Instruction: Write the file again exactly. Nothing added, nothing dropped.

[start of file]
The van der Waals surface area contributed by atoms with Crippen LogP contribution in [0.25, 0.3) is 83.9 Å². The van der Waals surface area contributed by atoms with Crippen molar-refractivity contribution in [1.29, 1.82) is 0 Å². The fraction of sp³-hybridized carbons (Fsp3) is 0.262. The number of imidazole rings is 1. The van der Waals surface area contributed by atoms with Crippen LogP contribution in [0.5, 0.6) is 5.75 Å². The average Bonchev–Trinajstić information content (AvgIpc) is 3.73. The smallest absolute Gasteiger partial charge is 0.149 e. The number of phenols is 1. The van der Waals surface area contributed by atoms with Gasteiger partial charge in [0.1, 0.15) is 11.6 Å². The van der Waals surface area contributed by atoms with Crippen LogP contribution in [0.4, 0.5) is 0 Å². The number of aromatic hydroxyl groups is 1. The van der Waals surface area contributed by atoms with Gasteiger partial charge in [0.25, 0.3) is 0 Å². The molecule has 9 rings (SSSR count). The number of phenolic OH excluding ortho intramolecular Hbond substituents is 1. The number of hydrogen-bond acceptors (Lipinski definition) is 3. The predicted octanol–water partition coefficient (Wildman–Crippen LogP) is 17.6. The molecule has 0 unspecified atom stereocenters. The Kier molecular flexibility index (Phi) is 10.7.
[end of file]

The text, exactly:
The van der Waals surface area contributed by atoms with Crippen LogP contribution in [0.25, 0.3) is 83.9 Å². The van der Waals surface area contributed by atoms with Crippen molar-refractivity contribution in [1.29, 1.82) is 0 Å². The fraction of sp³-hybridized carbons (Fsp3) is 0.262. The number of imidazole rings is 1. The van der Waals surface area contributed by atoms with Crippen LogP contribution in [0.5, 0.6) is 5.75 Å². The average Bonchev–Trinajstić information content (AvgIpc) is 3.73. The smallest absolute Gasteiger partial charge is 0.149 e. The number of phenols is 1. The van der Waals surface area contributed by atoms with Gasteiger partial charge in [0.1, 0.15) is 11.6 Å². The van der Waals surface area contributed by atoms with Crippen LogP contribution in [0.4, 0.5) is 0 Å². The number of aromatic hydroxyl groups is 1. The van der Waals surface area contributed by atoms with Gasteiger partial charge in [0.25, 0.3) is 0 Å². The molecule has 9 rings (SSSR count). The number of phenolic OH excluding ortho intramolecular Hbond substituents is 1. The number of hydrogen-bond acceptors (Lipinski definition) is 3. The predicted octanol–water partition coefficient (Wildman–Crippen LogP) is 17.6. The molecule has 0 unspecified atom stereocenters. The Kier molecular flexibility index (Phi) is 10.7.